Illustration: Sarah Grillo, Rebecca Zisser/Axios

What's a G? The mobile industry refers to new "generations" or Gs each time it introduces a new industry-wide technical standard and rebuilds the fundamentals of mobile data networking. That's been happening at roughly a once-a-decade pace.

How it works: The initial version of 5G builds on today's LTE networks but introduces a new type of radio technology that responds more quickly, moves data faster, and uses less power.

Sound smart: Here are some key 5G terms.

  • Small cells — as the name implies, these devices for providing network service are smaller than a traditional cell tower but as a result have to be placed much more closely to one another. Critical to 5G, carriers have also been using small cells to improve their 4G LTE coverage and capacity in cities.
  • Latency — the amount of delay, or lag in response, in a network. One of 5G's main advantages, along with faster speeds once a response has started.
  • Spectrum — the frequency of airwaves used to carry, among other things, cell phone signals. 5G uses a wide swath of airwaves, including higher frequencies than have been used in the past.
  • Millimeter wave — This ultra-high-frequency spectrum is key getting the fastest speeds out of 5G. These signals are also fragile, traveling comparatively small distances and easily blocked by buildings and other objects.

Go deeper: How 5G works

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Updated 12 mins ago - World

Hong Kong media tycoon Jimmy Lai arrested under national security law

Media tycoon Jimmy Lai at the Next Digital offices in Hong Kong in June. Photo: Anthony Wallace/AFP via Getty Images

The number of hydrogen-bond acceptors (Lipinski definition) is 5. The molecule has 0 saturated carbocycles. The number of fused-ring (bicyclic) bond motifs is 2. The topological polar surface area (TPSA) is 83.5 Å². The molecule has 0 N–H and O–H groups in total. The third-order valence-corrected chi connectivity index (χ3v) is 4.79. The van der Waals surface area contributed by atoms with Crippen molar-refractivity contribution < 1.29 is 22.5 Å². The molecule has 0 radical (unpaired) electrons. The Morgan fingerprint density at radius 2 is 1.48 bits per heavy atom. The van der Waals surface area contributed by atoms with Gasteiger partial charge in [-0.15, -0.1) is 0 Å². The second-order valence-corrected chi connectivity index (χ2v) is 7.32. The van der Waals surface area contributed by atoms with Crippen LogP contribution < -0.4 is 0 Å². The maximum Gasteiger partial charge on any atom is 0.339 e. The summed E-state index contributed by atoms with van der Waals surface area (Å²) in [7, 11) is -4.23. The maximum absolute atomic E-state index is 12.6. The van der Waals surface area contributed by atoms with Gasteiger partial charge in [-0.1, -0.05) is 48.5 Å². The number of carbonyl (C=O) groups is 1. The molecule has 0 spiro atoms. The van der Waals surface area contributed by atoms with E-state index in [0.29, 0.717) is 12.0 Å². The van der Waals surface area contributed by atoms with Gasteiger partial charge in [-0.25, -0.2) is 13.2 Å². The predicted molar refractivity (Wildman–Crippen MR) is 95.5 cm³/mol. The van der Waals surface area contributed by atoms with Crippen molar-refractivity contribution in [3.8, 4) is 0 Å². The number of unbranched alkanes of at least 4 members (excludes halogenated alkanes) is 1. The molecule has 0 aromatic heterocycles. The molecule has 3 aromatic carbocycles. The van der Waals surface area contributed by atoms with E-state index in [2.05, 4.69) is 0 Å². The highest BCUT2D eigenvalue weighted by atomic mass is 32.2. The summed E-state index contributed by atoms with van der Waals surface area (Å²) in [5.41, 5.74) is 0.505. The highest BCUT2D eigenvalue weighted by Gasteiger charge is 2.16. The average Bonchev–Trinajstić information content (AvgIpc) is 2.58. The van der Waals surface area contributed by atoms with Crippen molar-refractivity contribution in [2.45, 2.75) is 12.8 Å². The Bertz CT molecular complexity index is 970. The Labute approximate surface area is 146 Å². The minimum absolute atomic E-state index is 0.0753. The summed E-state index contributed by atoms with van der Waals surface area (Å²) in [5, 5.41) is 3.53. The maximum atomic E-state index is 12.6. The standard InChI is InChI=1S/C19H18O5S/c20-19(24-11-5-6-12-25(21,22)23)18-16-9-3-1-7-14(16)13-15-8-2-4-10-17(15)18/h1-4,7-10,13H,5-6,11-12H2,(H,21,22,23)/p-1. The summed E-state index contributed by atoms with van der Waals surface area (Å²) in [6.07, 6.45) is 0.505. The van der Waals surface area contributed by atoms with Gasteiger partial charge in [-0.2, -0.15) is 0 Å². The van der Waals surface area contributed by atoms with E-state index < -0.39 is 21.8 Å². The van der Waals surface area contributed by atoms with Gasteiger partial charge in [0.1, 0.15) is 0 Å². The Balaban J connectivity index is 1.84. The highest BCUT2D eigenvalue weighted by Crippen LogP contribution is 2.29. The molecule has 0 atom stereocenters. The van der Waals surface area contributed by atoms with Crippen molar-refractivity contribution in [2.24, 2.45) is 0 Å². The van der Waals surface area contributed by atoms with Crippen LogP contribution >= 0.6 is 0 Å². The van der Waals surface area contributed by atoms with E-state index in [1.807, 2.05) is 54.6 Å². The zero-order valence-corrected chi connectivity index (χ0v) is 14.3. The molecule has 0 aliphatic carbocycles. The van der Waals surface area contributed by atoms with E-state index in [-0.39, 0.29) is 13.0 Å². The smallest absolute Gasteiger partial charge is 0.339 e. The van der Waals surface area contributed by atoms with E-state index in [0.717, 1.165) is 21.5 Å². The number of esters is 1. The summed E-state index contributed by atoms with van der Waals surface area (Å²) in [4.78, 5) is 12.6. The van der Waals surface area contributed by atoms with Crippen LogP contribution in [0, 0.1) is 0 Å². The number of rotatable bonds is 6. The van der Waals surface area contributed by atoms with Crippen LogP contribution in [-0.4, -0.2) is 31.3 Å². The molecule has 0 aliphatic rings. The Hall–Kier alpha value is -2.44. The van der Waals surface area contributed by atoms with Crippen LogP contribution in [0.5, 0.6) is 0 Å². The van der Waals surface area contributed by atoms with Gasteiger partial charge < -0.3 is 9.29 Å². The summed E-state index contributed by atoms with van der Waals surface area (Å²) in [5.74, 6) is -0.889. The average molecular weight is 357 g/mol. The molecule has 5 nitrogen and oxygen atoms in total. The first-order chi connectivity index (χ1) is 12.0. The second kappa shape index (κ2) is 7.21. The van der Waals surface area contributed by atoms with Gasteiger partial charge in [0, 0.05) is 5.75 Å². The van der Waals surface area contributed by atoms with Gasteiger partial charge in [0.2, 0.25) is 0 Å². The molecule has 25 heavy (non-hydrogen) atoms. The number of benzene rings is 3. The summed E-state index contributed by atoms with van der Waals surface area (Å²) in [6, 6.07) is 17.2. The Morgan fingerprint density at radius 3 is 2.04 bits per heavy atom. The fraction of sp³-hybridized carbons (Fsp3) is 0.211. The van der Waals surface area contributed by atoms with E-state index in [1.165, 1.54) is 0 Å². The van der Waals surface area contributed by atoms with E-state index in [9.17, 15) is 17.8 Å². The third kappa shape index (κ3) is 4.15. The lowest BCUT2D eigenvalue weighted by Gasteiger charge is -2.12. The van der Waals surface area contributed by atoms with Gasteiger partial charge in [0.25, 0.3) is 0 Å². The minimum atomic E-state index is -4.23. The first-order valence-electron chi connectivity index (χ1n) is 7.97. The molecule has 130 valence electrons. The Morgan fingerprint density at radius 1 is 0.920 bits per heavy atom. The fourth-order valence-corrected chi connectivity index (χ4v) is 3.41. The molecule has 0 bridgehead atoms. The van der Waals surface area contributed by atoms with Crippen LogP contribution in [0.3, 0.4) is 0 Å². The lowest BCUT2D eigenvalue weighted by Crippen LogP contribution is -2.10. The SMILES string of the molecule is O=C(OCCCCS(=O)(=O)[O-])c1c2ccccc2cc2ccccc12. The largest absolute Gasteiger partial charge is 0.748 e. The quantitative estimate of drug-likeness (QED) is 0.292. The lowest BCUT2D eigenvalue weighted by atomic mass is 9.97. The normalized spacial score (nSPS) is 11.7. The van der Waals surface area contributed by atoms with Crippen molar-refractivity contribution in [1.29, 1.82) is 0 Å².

Hong Kong pro-democracy activist Jimmy Lai has been arrested for "collusion with foreign powers," said Mark Simon, an executive at the tycoon's media firm Next Digital Monday morning local time.

Why it matters: He was arrested under the new national security law that gives Beijing more powers over the former British colony. Lai is the most prominent person arrested under the law, which prompted the U.S. to sanction Chinese officials, including Hong Kong leader Carrie Lam, over Beijing's efforts to strip the territory of its autonomy.

Updated 2 hours ago - Politics & Policy

Coronavirus dashboard

Illustration: Sarah Grillo/Axios

  1. Global: Total confirmed cases as of 8:30 p.m. ET: 19,769,560— Total deaths: 729,351 — Total recoveries — 12,030,061Map.
  2. U.S.: Total confirmed cases as of 8:30 p.m. ET: 5,041,573 — Total deaths: 162,913 — Total recoveries: 1,656,864 — Total tests: 61,792,571Map.
  3. Politics: Pelosi says states don't have the funds to comply with Trump's executive order on unemployment — Mnuchin says Trump executive orders were cleared by Justice Department.
  4. States: New York reports lowest rate of positive coronavirus test results since pandemic began
  5. Public health: Ex-FDA head: U.S. will "definitely" see 200,000 to 300,000 virus deaths by end of 2020. 
  6. Schools: Nine test positive at Georgia school where photo showing packed hallway went viral — How back-to-school is playing out in the South as coronavirus rages on.

New York reports new low positive coronavirus test rate

People physically distancing at tables in New York City's Times Square in June. Photo: Johannes Eisele/AFP via Getty Images

New York Gov. Andrew Cuomo (D) announced Sunday 515 people, or 0.78% of those tested, returned a positive reading for COVID-19 the previous day.

Why it matters: It's the lowest single-day positive rate since the start of the pandemic. It's another sign that the state that was once a global coronavirus epicenter is curbing the spread of the virus. "Our daily numbers remain low and steady, despite increasing infection rates across the country, and even in our region," Cuomo said in a statement. "But we must not become complacent: Everyone should continue to wear their masks and socially distance."

Go deeper: Cuomo says all New York schools can reopen for in-person learning